‘This Is Us’ recognizes the power of Howard University As a senior, I know exactly how the show’s character Randall Pearson felt visiting The Mecca for the first time

If you didn’t catch the midseason finale of the NBC series This Is Us, you missed seeing on national television the moment a young black boy full of joy arrives on the main campus of Howard University, a place where blackness is unapologetic and excellence is vivacious.

One of the most touching moments of the show’s second season is a throwback to the ’90s in which high school junior Randall Pearson (Niles Fitch) asks his adoptive father, Jack Pearson (Milo Ventimiglia), if he could visit the historically black university after initially filling out an application for Harvard University. Randall has been trying to figure out for a while where he would like to go to college.

Phi Beta Sigma Fraternity Inc. Alpha chapter performs a stroll during “First Friday” on The Yard of Howard University. These were the very first people I met during my first time visiting Howard on April 26, 2013.

Photo by Paul Holston

After Jack agrees to plan a trip to Howard with Randall, the episode soon shifts to The Yard, the symbolic heart of the campus. The environment and the Afrocentric energy that thrives throughout The Mecca immediately overwhelms Randall. Randall and Jack then walk to the Valley on campus and are greeted by Keith, a friend of Randall’s who is a Howard freshman, and Craig, another student who is a member of my fraternity, Phi Beta Sigma (shout out to the MAB!). Keith offers to give Randall a tour, and to Randall’s surprise, he gets the comfort of being at an HBCU (historically black college or university). From walking the halls of Founders Library to eyeing a young woman who walks by him on The Yard to chilling in one of the dormitories with Nas and Lauryn Hill’s If I Ruled The World gliding in the background, the show does a great job of showing how many Howard students feel during their first experiences at The Mecca.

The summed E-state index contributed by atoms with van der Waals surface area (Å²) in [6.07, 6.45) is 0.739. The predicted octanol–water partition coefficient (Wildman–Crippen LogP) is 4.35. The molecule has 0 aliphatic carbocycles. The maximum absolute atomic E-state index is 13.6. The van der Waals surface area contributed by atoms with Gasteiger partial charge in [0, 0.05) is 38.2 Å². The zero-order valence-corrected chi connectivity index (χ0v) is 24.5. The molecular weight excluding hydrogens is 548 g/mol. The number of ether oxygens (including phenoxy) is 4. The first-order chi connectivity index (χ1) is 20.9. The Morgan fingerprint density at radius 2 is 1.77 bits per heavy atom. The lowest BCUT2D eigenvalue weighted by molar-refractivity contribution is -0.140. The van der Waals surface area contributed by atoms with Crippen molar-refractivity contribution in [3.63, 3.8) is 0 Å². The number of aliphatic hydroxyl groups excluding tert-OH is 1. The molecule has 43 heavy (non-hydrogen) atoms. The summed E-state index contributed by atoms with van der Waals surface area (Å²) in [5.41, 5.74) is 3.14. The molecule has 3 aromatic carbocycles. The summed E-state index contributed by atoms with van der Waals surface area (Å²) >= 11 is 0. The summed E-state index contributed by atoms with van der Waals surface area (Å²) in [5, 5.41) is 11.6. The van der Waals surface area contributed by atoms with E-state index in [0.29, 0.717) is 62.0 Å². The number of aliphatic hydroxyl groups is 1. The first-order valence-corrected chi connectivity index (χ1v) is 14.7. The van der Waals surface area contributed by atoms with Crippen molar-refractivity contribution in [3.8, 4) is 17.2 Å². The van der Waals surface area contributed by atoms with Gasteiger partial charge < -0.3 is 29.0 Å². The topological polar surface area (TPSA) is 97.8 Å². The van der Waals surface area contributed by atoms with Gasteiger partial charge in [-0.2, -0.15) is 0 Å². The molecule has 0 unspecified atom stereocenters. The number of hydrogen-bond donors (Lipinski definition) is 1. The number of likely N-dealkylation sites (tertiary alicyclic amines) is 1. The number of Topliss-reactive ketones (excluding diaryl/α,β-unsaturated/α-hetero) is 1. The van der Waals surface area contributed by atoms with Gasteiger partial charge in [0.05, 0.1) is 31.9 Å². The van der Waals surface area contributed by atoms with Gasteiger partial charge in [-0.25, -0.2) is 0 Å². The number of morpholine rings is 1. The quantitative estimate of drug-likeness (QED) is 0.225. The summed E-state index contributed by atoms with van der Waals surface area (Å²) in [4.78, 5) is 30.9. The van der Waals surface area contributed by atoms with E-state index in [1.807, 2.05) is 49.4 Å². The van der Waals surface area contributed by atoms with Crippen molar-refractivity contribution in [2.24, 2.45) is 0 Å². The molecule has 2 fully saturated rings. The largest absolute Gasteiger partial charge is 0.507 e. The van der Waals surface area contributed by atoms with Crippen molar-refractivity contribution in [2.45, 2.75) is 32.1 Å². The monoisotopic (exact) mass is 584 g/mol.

As a soon-to-be Howard alumnus (December), this show immediately reminded me of my first time at The Mecca on April 26, 2013. It was “First Friday,” and the first people who caught my eye on The Yard were Sigmas in their blue and white paraphernalia strolling to some of the latest hip-hop tracks. Who knew then that I would later become a part of black Greek life and gain a lifetime of brotherhood with that same fraternity? And after walking and talking with some of the students and faculty from the School of Communications, witnessing an on-campus protest for unarmed black victims of police brutality and just soaking up all of the blackness that Howard embodies, I knew that The Mecca came into my life for a reason.

In an interview with Entertainment Weekly, This Is Us executive producer Isaac Aptaker said this of the episode: “When we started talking about the college stories and where our Big Three would want to go, our writer Kay Oyegun came in with the idea that Randall would potentially be very interested in Howard [University], and we thought that that was such a rich story: that a black kid who was raised in a very, very white world with a few notable exceptions, being Yvette (Ryan Michelle Bathe) and her son, would be very interested in seeking out the total opposite and immersing himself in this culture that he never fully got to be a part of because of his adopted family.”